Education and training infrastructure – a key piece to building the Canada we want

The latter half of 2021 is shaping up to be a period of hope:  hope the pandemic is waning, hope the economy will rebound quickly, hope that massive public investments will set us up for a stronger, greener future.  The role of government is to turn that hope into an ambitious vision, a well-considered plan and the pragmatic steps necessary to achieve it.  Ideally, we use the lessons of the last 16 months to develop a forward-looking, sustainable strategy that seeks to build the Canada we want in 2050.

A critical component of that strategy should be investments in education, training and research infrastructure.  Dollar for dollar, funding for post-secondary infrastructure offers an outsized impact.

Today’s polytechnics have an important workforce development function, providing credential programs, apprenticeships in the skilled trades and thousands of continuing education courses.  Polytechnics are preparing the tradespeople, technicians and project managers who will build, maintain and repair the infrastructure of the future.  Infrastructure investments stand to give them the right tools for the job.

In the digital age, new delivery models are both driving and being driven by technological acceleration.  Institutions must offer students quality internet connections, devices adequate for their study needs and appropriate spaces to learn.  Polytechnics face the additional requirement to invest in the hardware, software and internet connectivity required to deliver applied, industry-aligned education and training.  These investments not only support that education, but enable institutions to become “living labs” where new technology can be tested, monitored and improved as part of the delivery of experiential education.

Another important element of post-secondary infrastructure investments is the need for retrofits.  Retrofits stand to reduce operating and maintenance costs, reduce the risk of failure of critical infrastructure, improve accessibility, health, safety and security, and generate a better student experience.  Upgrades ensure institutions reduce their carbon footprint and energy consumption, water use and greenhouse gas emissions.  Considering the broader national requirement to engage industry and community partners in these goals, such investments also model pragmatic ways in which others can retrofit older buildings and systems.

Addressing the impacts of climate change is key to infrastructure spending today.  The polytechnic sector can contribute to national net-zero objectives by conducting applied research at places like Northern Alberta Institute of Technology’s Productivity and Innovation Centre and Red River College’s Centre for Applied Research in Sustainable Infrastructure.  Facilities like these can help businesses and entrepreneurs, municipalities and non-profit partners build, test and commercialize green technologies, processes and systems.  Polytechnic applied research capacity will be important to ensuring the business community can embrace new technology, boost productivity and create jobs.

On sustainability projects – whether on campus or for external partners – polytechnic students aren’t relegated to spectator status.  Today’s youth advocate for and participate in net-zero transformations, actively seeking a post-secondary education aligned with their values.  This is how green transformations – from new construction techniques to electric vehicle charging infrastructure – have both an immediate impact and develop Canada’s green talent pipeline.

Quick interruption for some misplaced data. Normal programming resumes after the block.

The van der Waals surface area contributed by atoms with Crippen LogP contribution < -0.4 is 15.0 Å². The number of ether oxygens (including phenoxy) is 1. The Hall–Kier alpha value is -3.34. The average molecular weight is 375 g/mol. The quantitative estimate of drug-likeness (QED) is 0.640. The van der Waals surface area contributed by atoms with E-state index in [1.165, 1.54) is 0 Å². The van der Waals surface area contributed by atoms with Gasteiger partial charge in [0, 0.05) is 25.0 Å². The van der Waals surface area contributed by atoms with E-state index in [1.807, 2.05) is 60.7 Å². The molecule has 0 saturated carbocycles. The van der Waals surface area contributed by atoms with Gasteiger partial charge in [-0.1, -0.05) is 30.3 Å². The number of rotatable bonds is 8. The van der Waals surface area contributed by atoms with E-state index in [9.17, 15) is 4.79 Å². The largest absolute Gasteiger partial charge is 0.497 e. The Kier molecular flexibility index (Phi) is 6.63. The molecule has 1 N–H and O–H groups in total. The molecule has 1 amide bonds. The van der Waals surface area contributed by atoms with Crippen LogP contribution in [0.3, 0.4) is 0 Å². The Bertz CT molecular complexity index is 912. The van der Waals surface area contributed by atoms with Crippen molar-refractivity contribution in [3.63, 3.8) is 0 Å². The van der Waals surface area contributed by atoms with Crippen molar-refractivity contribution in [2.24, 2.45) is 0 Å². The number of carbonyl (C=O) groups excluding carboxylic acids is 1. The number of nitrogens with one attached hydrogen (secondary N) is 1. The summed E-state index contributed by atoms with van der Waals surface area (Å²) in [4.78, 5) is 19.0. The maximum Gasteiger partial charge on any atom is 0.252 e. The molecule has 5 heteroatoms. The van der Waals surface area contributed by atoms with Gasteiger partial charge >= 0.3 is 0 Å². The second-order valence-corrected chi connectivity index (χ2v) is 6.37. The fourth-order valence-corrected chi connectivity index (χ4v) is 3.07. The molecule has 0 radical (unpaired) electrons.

However, the benefits of and necessity for polytechnic infrastructure extends well beyond environmental sustainability and access to technology-based learning.  These institutions are also deeply embedded in their communities, serving local learners, collaborating with local businesses and acting as community social hubs.

For example, Algonquin College has partnered with Perley Rideau Centre to develop the Ottawa Campus of Care, which will include 240 new long-term care beds and state-of-the-art, fully integrated academic spaces to support health-related programs.

Humber College is building a 360,000 square foot LEED Platinum cultural hub to house music, arts and multimedia programs.  Thirty per cent of the space will be available for youth summer arts academies and for artists, creative industries and community arts organizations to create, teach, perform and exhibit their work.

Saskatchewan Polytechnic has plans for a standalone Indigenous cultural centre on their Prince Albert Campus to enhance the student experience while creating and promoting a safe space for Indigenous and other cultural activities.

These are just a few examples that showcase the impacts of investments in polytechnic infrastructure.

As our government moves forward with a National Infrastructure Assessment, concrete policy steps – such as relaunching a post-secondary infrastructure program and finding ways to better integrate experiential learning for students and apprentices in infrastructure projects – are just a few ways the federal government can build the Canada we want in 2050.

About the Author

Alexandra Apavaloae, Policy Analyst, Polytechnics Canada

Alexandra joined Polytechnics Canada as a Policy Analyst in early 2021. Her work focuses on policy research and writing related to supporting learning for a changing labour market and enabling innovation activity through applied research. She has a Doctorate in Sociology from the University of Cordoba in Argentina, as well as a Bachelor of Political Science from the University of Ottawa. Before joining Polytechnics, Alexandra worked as an analyst conducting public opinion research at Nanos Research.